W. H. Auden (1907–1973)

This is the address which Mr. Spender gave at the Cathedral Church, Oxford, on October 27, 1973, in memory of W. H. Auden.

This gathering of friends to honor and remember Wystan Auden is not an occasion on which I should attempt to discuss either Wystan’s personality or his place in the history of English literature. It is, rather, one on which to recall his presence, and express our praise and gratitude for his life and work, in these surroundings where, intellectually and as a poet, his life may be said to have come full circle.

He was a citizen of the world, a New Yorker with a home in Austria, in the little village of Kirchstetten, where he is buried, for whom Christ Church, “The House,” had come to mean his return to his English origins. For making this possible, the Dean and Canon and students are to be thanked.

I knew Wystan since the time when we were both undergraduates, and saw him at intervals until a few weeks before his death. It is impossible for me, in these surroundings, not to juxtapose two images of him, one of forty years back, and one of a year ago only.

The first is of the tow-haired undergraduate poet with the abruptly turning head, and eyes that could quickly take the measure of people or ideas. At that time, he was not altogether quite un-chic, wearing a bow-tie and on occasion wishing one to admire the suit he had on. He recited poetry by heart in an almost toneless, unemotional, quite unpoetical voice which submerged the intellectual meaning under the level horizontal line of the words. He could hold up a word or phrase like an isolated fragment or specimen chipped off the great granite cliff of language, where a tragic emotion could be compressed into a coldly joking word, as in certain phrases I recall him saying. For instance:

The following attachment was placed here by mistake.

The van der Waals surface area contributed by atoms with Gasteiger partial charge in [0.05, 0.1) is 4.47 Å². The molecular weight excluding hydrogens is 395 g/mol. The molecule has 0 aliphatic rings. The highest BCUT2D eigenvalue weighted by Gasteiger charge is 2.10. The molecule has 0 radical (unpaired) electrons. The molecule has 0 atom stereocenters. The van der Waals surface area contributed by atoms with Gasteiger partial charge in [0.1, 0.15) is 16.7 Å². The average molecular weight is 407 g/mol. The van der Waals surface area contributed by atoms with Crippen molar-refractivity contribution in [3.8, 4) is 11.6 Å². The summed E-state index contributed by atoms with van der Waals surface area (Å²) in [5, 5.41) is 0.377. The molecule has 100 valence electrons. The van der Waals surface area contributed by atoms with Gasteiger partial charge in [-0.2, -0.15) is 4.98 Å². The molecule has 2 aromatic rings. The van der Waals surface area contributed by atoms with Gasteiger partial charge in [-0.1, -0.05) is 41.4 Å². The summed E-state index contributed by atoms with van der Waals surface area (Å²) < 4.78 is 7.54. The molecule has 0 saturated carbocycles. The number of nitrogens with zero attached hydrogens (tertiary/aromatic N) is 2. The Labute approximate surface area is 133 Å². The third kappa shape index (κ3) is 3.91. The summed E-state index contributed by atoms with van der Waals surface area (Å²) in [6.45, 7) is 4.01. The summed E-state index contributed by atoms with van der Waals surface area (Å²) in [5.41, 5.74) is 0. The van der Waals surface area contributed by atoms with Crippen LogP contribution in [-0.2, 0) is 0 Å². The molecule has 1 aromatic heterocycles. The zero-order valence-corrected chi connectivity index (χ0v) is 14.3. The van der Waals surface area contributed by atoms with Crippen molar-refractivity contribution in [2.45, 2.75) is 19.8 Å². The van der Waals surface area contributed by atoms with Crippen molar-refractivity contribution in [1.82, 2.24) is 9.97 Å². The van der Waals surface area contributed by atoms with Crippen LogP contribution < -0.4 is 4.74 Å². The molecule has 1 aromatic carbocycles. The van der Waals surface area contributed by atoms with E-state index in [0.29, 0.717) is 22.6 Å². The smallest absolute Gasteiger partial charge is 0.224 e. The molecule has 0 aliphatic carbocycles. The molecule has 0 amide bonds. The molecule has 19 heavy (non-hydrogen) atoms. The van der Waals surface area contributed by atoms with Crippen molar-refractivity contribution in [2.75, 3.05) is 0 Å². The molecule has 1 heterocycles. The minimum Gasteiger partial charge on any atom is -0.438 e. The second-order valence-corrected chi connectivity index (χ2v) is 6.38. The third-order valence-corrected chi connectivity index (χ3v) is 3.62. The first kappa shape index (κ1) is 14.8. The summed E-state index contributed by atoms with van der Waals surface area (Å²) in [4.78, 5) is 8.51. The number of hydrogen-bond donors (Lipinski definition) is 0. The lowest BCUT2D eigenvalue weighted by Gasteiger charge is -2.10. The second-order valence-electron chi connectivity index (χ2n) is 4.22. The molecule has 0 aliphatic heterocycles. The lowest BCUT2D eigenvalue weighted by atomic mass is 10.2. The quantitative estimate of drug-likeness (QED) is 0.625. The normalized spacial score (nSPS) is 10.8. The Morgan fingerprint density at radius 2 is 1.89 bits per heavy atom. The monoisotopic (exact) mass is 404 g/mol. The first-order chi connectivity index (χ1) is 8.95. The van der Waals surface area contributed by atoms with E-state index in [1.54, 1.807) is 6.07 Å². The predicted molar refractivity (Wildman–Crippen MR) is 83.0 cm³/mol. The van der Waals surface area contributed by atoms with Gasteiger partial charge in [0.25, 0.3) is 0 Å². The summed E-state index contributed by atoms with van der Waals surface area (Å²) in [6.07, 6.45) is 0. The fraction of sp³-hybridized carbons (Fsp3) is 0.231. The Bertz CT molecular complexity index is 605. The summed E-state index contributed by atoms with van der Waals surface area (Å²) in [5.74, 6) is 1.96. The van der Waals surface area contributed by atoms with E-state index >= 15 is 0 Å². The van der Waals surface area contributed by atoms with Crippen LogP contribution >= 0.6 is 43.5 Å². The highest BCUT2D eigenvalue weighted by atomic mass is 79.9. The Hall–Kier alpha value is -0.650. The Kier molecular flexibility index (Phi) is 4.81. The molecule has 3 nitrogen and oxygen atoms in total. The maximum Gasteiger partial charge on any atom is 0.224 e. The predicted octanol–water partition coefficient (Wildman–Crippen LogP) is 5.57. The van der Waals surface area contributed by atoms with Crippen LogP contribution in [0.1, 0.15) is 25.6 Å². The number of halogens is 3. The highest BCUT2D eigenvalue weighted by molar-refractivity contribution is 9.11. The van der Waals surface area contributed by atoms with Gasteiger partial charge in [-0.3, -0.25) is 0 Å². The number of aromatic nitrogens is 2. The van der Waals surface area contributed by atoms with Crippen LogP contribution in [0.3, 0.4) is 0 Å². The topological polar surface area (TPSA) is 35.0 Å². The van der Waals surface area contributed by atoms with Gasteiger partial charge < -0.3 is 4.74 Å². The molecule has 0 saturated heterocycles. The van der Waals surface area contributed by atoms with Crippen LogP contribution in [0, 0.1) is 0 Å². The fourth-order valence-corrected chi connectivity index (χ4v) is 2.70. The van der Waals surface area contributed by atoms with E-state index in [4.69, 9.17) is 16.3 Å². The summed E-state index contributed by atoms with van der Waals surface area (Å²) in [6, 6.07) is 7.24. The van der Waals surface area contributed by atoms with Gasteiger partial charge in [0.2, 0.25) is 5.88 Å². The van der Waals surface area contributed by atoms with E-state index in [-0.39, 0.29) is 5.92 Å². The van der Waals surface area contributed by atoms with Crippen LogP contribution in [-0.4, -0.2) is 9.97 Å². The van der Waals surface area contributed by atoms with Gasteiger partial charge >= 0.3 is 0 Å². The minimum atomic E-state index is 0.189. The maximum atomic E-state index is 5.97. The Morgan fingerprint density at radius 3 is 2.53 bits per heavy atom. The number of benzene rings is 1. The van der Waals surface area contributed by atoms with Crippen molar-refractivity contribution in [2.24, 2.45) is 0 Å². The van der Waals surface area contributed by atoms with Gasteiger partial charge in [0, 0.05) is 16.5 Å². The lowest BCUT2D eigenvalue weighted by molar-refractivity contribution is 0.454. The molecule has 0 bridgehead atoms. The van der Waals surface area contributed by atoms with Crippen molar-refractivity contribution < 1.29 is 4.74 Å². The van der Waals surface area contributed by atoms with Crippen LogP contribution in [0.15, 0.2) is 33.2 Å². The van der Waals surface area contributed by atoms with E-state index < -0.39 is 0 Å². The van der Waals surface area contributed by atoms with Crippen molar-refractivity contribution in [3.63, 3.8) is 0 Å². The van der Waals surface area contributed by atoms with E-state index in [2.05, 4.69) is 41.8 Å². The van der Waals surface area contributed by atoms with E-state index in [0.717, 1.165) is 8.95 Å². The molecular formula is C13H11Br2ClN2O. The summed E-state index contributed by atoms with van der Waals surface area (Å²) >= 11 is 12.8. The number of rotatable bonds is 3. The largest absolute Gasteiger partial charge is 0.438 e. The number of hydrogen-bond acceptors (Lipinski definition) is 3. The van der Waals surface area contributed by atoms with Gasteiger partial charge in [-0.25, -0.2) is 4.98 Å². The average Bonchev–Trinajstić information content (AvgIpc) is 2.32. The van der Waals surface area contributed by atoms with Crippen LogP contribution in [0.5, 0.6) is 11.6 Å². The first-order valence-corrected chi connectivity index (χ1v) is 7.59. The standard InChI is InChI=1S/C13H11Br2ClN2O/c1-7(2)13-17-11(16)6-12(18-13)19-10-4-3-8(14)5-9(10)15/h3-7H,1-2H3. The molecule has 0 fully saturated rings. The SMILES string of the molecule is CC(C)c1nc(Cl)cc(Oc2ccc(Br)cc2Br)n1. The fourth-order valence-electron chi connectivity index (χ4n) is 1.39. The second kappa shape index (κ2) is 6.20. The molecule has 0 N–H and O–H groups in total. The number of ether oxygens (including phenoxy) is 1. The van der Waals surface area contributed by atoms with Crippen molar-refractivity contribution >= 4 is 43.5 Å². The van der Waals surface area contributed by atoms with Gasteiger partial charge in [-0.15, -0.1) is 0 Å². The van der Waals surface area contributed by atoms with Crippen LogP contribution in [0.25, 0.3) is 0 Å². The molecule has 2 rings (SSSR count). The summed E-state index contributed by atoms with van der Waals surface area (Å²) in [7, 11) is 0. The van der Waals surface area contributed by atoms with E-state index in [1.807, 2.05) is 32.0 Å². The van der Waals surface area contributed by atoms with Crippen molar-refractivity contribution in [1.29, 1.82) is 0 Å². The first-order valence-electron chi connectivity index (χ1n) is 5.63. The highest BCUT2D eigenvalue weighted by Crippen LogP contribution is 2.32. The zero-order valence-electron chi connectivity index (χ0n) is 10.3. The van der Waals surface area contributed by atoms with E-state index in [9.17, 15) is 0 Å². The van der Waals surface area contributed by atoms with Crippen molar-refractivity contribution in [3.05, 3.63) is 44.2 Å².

The icy precepts of respect


Pain has an element of blank

or perhaps lines of his own just written:

Tonight when a full storm sur- rounds the house
And the fire creaks, the many come to mind
Sent forward in the thaw with anxious marrow.
For such might now return with a bleak face,
An image pause, half-lighted at the door….

A voice, really, in which he could insulate any two words so that they seemed separate from the rest of the created universe, and sent a freezing joking thrill down one’s spine. For instance, the voice in which, one summer when he was staying with me at my home in London during a heat wave, and luncheon was served and the dish cover lifted, he exclaimed in tones of utter condemnation like those of a judge passing a terrible sentence:

“Boiled ham!”

The second image of Wystan is of course one with which you are all familiar: the famous poet with the face like a…

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